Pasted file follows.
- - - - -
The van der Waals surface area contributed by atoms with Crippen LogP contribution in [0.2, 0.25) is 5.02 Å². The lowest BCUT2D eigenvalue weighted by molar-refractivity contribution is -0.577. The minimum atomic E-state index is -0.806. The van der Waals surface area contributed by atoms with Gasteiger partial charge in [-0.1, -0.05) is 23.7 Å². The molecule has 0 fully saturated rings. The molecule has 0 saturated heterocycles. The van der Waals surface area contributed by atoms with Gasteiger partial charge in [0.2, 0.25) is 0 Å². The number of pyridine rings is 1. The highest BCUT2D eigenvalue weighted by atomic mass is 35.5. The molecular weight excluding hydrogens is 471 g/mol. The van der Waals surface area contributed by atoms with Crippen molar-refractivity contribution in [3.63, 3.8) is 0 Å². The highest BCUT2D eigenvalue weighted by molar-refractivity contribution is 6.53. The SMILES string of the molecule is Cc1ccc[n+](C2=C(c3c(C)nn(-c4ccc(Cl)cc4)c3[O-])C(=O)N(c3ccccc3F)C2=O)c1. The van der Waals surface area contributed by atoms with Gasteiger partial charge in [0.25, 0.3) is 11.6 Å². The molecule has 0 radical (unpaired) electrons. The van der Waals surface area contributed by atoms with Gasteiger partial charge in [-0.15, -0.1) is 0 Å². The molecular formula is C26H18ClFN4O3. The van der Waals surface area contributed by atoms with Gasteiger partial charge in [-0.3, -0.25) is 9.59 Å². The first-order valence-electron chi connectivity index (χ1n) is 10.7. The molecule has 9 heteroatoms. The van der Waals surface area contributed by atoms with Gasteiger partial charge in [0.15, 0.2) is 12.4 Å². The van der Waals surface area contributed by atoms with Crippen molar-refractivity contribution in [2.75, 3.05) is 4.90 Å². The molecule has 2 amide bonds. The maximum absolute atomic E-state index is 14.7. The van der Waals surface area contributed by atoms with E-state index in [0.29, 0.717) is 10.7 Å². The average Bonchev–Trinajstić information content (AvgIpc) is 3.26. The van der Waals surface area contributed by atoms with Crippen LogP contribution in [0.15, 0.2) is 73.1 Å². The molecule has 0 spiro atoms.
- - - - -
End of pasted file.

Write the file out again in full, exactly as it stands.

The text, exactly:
The van der Waals surface area contributed by atoms with Crippen LogP contribution in [0.2, 0.25) is 5.02 Å². The lowest BCUT2D eigenvalue weighted by molar-refractivity contribution is -0.577. The minimum atomic E-state index is -0.806. The van der Waals surface area contributed by atoms with Gasteiger partial charge in [-0.1, -0.05) is 23.7 Å². The molecule has 0 fully saturated rings. The molecule has 0 saturated heterocycles. The van der Waals surface area contributed by atoms with Gasteiger partial charge in [0.2, 0.25) is 0 Å². The number of pyridine rings is 1. The highest BCUT2D eigenvalue weighted by atomic mass is 35.5. The molecular weight excluding hydrogens is 471 g/mol. The van der Waals surface area contributed by atoms with Crippen molar-refractivity contribution in [3.63, 3.8) is 0 Å². The highest BCUT2D eigenvalue weighted by molar-refractivity contribution is 6.53. The SMILES string of the molecule is Cc1ccc[n+](C2=C(c3c(C)nn(-c4ccc(Cl)cc4)c3[O-])C(=O)N(c3ccccc3F)C2=O)c1. The van der Waals surface area contributed by atoms with Gasteiger partial charge in [0.25, 0.3) is 11.6 Å². The molecule has 0 radical (unpaired) electrons. The van der Waals surface area contributed by atoms with Gasteiger partial charge in [-0.15, -0.1) is 0 Å². The molecular formula is C26H18ClFN4O3. The van der Waals surface area contributed by atoms with Gasteiger partial charge in [-0.3, -0.25) is 9.59 Å². The first-order valence-electron chi connectivity index (χ1n) is 10.7. The molecule has 9 heteroatoms. The van der Waals surface area contributed by atoms with Gasteiger partial charge in [0.15, 0.2) is 12.4 Å². The van der Waals surface area contributed by atoms with Crippen molar-refractivity contribution in [2.75, 3.05) is 4.90 Å². The molecule has 2 amide bonds. The maximum absolute atomic E-state index is 14.7. The van der Waals surface area contributed by atoms with E-state index in [0.29, 0.717) is 10.7 Å². The average Bonchev–Trinajstić information content (AvgIpc) is 3.26. The van der Waals surface area contributed by atoms with Crippen LogP contribution in [0.15, 0.2) is 73.1 Å². The molecule has 0 spiro atoms.